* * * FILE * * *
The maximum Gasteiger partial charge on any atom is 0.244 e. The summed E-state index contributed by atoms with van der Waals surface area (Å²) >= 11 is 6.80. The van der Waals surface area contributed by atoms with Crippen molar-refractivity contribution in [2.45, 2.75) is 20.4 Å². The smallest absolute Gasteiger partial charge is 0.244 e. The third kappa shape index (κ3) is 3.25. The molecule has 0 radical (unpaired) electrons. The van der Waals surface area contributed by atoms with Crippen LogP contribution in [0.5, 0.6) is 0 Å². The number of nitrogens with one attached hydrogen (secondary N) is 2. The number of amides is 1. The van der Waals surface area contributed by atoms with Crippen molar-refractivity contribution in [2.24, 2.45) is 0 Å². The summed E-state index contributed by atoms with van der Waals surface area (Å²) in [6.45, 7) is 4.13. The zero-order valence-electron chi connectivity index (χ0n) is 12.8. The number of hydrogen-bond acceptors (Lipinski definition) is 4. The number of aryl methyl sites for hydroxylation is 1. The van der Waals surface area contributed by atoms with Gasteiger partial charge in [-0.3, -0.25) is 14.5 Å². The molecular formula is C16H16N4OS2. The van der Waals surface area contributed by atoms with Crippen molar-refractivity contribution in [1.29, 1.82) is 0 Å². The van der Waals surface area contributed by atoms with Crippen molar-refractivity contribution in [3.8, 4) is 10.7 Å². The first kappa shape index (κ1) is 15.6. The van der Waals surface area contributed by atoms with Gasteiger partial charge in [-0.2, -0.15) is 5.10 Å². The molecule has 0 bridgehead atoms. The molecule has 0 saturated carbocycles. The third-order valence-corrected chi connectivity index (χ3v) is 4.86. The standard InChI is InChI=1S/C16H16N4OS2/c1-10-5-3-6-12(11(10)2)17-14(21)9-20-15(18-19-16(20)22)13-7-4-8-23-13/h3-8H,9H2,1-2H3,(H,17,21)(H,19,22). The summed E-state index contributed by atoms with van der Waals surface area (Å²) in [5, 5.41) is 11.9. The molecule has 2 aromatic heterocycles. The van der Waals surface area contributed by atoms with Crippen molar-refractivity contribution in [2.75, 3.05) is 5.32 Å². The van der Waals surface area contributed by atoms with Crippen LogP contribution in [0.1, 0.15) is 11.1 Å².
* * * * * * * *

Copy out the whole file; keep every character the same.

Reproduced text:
The maximum Gasteiger partial charge on any atom is 0.244 e. The summed E-state index contributed by atoms with van der Waals surface area (Å²) >= 11 is 6.80. The van der Waals surface area contributed by atoms with Crippen molar-refractivity contribution in [2.45, 2.75) is 20.4 Å². The smallest absolute Gasteiger partial charge is 0.244 e. The third kappa shape index (κ3) is 3.25. The molecule has 0 radical (unpaired) electrons. The van der Waals surface area contributed by atoms with Crippen LogP contribution in [0.5, 0.6) is 0 Å². The number of nitrogens with one attached hydrogen (secondary N) is 2. The number of amides is 1. The van der Waals surface area contributed by atoms with Crippen molar-refractivity contribution in [2.24, 2.45) is 0 Å². The summed E-state index contributed by atoms with van der Waals surface area (Å²) in [6.45, 7) is 4.13. The zero-order valence-electron chi connectivity index (χ0n) is 12.8. The number of hydrogen-bond acceptors (Lipinski definition) is 4. The number of aryl methyl sites for hydroxylation is 1. The van der Waals surface area contributed by atoms with Gasteiger partial charge in [-0.3, -0.25) is 14.5 Å². The molecular formula is C16H16N4OS2. The van der Waals surface area contributed by atoms with Crippen molar-refractivity contribution in [1.29, 1.82) is 0 Å². The van der Waals surface area contributed by atoms with Crippen molar-refractivity contribution in [3.8, 4) is 10.7 Å². The first kappa shape index (κ1) is 15.6. The van der Waals surface area contributed by atoms with Gasteiger partial charge in [-0.2, -0.15) is 5.10 Å². The molecule has 0 bridgehead atoms. The molecule has 0 saturated carbocycles. The third-order valence-corrected chi connectivity index (χ3v) is 4.86. The standard InChI is InChI=1S/C16H16N4OS2/c1-10-5-3-6-12(11(10)2)17-14(21)9-20-15(18-19-16(20)22)13-7-4-8-23-13/h3-8H,9H2,1-2H3,(H,17,21)(H,19,22). The summed E-state index contributed by atoms with van der Waals surface area (Å²) in [5, 5.41) is 11.9. The molecule has 2 aromatic heterocycles. The van der Waals surface area contributed by atoms with Crippen molar-refractivity contribution in [2.75, 3.05) is 5.32 Å². The van der Waals surface area contributed by atoms with Crippen LogP contribution in [0.1, 0.15) is 11.1 Å².